Soursop fruit is not actually sour; it is sweet with a tang to it.
The fruits have irregular shapes, but generally tending to oval or heart-shaped, between 4 and 12 inches (10 to 30 cm) long, and up to 6 inches (15 cm) wide. The skin ripens from dark green to lighter green or yellowish-green, with small spikes protruding from it. It has off-white flesh inside with several seeds. The fruits can weigh 3 to 5 pounds (1 1/3 to 2 1/4 kg.)
When ripe, a Soursop will yield to gentle pressure, the spikes will break off easily, and it will have a hollow sound inside when tapped.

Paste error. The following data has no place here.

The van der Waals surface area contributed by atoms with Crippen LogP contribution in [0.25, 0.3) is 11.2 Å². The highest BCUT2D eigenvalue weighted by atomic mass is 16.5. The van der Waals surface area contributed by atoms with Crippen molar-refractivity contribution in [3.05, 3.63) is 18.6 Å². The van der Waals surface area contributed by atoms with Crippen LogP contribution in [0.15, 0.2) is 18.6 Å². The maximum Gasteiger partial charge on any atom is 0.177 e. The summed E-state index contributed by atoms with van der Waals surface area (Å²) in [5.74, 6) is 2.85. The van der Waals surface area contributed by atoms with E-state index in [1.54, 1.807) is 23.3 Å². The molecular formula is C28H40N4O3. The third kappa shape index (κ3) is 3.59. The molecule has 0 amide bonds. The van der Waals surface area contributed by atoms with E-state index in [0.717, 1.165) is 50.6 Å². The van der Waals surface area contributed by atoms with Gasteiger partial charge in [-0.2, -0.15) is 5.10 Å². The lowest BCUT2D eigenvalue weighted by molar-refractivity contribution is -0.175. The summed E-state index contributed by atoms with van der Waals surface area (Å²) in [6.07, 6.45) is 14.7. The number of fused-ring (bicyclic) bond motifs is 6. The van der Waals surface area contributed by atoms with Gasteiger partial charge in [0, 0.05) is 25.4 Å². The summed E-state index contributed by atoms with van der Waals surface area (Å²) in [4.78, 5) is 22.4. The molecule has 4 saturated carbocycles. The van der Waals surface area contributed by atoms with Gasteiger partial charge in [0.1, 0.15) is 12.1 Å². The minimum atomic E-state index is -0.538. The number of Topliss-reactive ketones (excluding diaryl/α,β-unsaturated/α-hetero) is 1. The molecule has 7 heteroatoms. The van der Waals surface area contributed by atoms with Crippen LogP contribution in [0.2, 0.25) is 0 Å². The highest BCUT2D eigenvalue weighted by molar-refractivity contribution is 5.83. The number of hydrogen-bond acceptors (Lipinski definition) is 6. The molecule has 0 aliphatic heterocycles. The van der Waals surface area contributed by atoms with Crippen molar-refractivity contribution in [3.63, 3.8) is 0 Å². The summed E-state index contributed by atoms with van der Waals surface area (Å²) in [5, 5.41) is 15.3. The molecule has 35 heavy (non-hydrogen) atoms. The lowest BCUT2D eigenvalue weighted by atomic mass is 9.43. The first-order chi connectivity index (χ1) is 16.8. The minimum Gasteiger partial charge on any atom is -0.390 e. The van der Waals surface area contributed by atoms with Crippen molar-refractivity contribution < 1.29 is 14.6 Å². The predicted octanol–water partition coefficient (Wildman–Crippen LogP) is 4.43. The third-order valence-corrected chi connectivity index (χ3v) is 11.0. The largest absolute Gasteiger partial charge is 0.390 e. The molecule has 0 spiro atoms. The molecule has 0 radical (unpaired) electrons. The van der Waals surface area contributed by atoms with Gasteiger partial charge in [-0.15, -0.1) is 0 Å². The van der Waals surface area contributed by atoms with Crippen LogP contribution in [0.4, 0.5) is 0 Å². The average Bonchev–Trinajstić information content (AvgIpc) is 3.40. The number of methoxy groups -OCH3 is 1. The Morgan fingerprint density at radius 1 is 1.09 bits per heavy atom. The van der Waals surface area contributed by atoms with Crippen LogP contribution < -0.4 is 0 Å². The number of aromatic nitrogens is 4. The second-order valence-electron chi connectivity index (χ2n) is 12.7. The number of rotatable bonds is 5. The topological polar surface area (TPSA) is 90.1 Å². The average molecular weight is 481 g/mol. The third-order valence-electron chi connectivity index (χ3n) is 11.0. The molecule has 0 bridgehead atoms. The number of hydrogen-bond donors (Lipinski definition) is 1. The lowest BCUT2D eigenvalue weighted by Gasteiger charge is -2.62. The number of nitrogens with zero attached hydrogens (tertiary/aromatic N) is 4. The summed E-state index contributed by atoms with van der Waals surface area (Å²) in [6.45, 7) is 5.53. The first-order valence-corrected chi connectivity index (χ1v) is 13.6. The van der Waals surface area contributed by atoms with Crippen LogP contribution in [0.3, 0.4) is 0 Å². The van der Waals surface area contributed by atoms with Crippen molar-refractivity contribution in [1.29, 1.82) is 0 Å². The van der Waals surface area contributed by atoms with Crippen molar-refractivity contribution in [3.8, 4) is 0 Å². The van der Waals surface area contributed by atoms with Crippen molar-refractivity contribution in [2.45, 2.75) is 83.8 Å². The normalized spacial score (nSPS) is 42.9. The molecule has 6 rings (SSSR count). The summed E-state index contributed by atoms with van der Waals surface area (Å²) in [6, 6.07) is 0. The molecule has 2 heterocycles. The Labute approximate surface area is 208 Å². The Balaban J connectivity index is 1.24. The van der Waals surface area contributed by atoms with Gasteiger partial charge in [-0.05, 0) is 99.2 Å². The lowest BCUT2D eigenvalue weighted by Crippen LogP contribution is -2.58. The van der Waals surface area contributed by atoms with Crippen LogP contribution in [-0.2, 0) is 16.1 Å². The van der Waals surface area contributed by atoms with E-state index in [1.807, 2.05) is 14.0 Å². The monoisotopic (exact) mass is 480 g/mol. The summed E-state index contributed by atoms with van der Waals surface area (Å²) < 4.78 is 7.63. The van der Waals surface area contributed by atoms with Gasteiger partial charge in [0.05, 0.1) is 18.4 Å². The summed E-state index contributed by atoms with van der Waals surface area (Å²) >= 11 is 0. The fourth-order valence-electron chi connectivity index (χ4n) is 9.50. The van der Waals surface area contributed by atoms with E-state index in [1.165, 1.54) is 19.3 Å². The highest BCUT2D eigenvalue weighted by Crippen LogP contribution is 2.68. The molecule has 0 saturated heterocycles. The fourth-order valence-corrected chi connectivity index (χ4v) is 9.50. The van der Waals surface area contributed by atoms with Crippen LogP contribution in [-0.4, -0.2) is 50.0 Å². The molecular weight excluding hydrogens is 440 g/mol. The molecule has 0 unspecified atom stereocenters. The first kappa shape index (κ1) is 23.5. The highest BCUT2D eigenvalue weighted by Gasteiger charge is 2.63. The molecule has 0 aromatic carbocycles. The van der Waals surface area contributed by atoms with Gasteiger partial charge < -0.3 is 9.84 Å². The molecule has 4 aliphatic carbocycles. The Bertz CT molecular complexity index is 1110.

The Soursop tree is a tropical one, growing up to 6 metres (20 feet.)
There are several different cultivars being grown, including Whitman Fiberless, Dulce, Cuban Fibreless, and Miles 28.
Discard the seeds.
Soursop can be juiced, though the juice needs some sugar added.
It can be used to flavour ice cream and yoghurt.
Unripe ones can be cooked as a vegetable.
You can freeze the pulp.
Native to the Caribbean or Central America.